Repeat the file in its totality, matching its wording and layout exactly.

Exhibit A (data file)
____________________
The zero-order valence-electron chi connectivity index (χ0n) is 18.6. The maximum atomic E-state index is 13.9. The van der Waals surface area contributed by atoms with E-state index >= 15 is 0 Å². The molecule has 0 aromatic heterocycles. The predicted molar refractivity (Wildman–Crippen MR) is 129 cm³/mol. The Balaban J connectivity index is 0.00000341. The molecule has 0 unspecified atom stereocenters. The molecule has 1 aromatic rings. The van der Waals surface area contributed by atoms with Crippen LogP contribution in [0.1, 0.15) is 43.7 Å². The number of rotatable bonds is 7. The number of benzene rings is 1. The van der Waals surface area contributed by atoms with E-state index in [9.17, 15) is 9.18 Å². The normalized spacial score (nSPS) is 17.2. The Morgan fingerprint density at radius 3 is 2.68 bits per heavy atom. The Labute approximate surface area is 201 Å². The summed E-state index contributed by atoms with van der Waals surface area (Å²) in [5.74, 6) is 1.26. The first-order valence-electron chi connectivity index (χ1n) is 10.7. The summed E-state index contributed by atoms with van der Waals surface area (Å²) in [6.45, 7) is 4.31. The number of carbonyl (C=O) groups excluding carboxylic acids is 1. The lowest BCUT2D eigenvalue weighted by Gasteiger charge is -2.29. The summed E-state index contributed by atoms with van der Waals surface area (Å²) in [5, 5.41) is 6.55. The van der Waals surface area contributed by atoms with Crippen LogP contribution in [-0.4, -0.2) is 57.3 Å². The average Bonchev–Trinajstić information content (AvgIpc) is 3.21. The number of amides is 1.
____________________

The zero-order valence-electron chi connectivity index (χ0n) is 18.6. The maximum atomic E-state index is 13.9. The van der Waals surface area contributed by atoms with E-state index >= 15 is 0 Å². The molecule has 0 aromatic heterocycles. The predicted molar refractivity (Wildman–Crippen MR) is 129 cm³/mol. The Balaban J connectivity index is 0.00000341. The molecule has 0 unspecified atom stereocenters. The molecule has 1 aromatic rings. The van der Waals surface area contributed by atoms with Crippen LogP contribution in [0.1, 0.15) is 43.7 Å². The number of rotatable bonds is 7. The number of benzene rings is 1. The van der Waals surface area contributed by atoms with E-state index in [9.17, 15) is 9.18 Å². The normalized spacial score (nSPS) is 17.2. The Morgan fingerprint density at radius 3 is 2.68 bits per heavy atom. The Labute approximate surface area is 201 Å². The summed E-state index contributed by atoms with van der Waals surface area (Å²) in [5.74, 6) is 1.26. The first-order valence-electron chi connectivity index (χ1n) is 10.7. The summed E-state index contributed by atoms with van der Waals surface area (Å²) in [6.45, 7) is 4.31. The number of carbonyl (C=O) groups excluding carboxylic acids is 1. The lowest BCUT2D eigenvalue weighted by Gasteiger charge is -2.29. The summed E-state index contributed by atoms with van der Waals surface area (Å²) in [5, 5.41) is 6.55. The van der Waals surface area contributed by atoms with Crippen LogP contribution in [-0.4, -0.2) is 57.3 Å². The average Bonchev–Trinajstić information content (AvgIpc) is 3.21. The number of amides is 1.